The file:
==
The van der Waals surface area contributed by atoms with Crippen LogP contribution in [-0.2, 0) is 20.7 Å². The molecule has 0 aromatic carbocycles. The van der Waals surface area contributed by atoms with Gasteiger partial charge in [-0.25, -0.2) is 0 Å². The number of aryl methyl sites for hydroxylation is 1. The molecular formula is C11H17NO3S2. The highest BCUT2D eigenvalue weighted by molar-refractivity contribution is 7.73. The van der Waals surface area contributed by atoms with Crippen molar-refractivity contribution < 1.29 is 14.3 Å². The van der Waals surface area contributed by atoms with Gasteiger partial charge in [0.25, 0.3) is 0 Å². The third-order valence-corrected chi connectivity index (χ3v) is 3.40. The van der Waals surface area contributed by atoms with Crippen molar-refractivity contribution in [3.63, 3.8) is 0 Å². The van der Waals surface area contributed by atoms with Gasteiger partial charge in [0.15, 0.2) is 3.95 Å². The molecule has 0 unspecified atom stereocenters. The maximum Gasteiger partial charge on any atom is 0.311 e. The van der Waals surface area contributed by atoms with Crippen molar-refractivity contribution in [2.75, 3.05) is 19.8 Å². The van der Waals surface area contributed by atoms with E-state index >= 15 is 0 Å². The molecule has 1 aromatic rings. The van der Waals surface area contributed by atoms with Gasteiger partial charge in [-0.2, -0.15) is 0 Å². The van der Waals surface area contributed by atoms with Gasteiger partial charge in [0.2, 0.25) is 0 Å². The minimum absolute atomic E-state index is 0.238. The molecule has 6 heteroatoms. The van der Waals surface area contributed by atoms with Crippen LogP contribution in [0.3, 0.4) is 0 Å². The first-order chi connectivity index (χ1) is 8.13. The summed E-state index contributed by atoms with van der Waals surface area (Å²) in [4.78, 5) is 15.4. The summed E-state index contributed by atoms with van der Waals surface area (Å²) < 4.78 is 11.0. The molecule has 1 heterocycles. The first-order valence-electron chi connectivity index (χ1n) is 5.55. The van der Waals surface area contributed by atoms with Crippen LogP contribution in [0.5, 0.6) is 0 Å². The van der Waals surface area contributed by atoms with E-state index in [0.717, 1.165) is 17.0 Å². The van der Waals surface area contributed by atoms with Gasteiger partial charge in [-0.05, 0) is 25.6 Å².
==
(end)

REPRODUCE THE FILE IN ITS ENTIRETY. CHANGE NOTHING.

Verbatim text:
The van der Waals surface area contributed by atoms with Crippen LogP contribution in [-0.2, 0) is 20.7 Å². The molecule has 0 aromatic carbocycles. The van der Waals surface area contributed by atoms with Gasteiger partial charge in [-0.25, -0.2) is 0 Å². The number of aryl methyl sites for hydroxylation is 1. The molecular formula is C11H17NO3S2. The highest BCUT2D eigenvalue weighted by molar-refractivity contribution is 7.73. The van der Waals surface area contributed by atoms with Crippen molar-refractivity contribution < 1.29 is 14.3 Å². The van der Waals surface area contributed by atoms with Gasteiger partial charge in [0.25, 0.3) is 0 Å². The third-order valence-corrected chi connectivity index (χ3v) is 3.40. The van der Waals surface area contributed by atoms with Crippen molar-refractivity contribution in [3.63, 3.8) is 0 Å². The van der Waals surface area contributed by atoms with Gasteiger partial charge in [0.15, 0.2) is 3.95 Å². The molecule has 0 unspecified atom stereocenters. The maximum Gasteiger partial charge on any atom is 0.311 e. The van der Waals surface area contributed by atoms with Crippen molar-refractivity contribution in [2.75, 3.05) is 19.8 Å². The van der Waals surface area contributed by atoms with E-state index >= 15 is 0 Å². The molecule has 1 aromatic rings. The van der Waals surface area contributed by atoms with Gasteiger partial charge in [-0.2, -0.15) is 0 Å². The van der Waals surface area contributed by atoms with Gasteiger partial charge in [0.2, 0.25) is 0 Å². The minimum absolute atomic E-state index is 0.238. The molecule has 6 heteroatoms. The van der Waals surface area contributed by atoms with Crippen LogP contribution in [0.3, 0.4) is 0 Å². The first-order chi connectivity index (χ1) is 8.13. The summed E-state index contributed by atoms with van der Waals surface area (Å²) in [4.78, 5) is 15.4. The summed E-state index contributed by atoms with van der Waals surface area (Å²) < 4.78 is 11.0. The molecule has 1 heterocycles. The first-order valence-electron chi connectivity index (χ1n) is 5.55. The van der Waals surface area contributed by atoms with Crippen LogP contribution in [0.5, 0.6) is 0 Å². The van der Waals surface area contributed by atoms with E-state index in [0.717, 1.165) is 17.0 Å². The van der Waals surface area contributed by atoms with Gasteiger partial charge in [-0.05, 0) is 25.6 Å².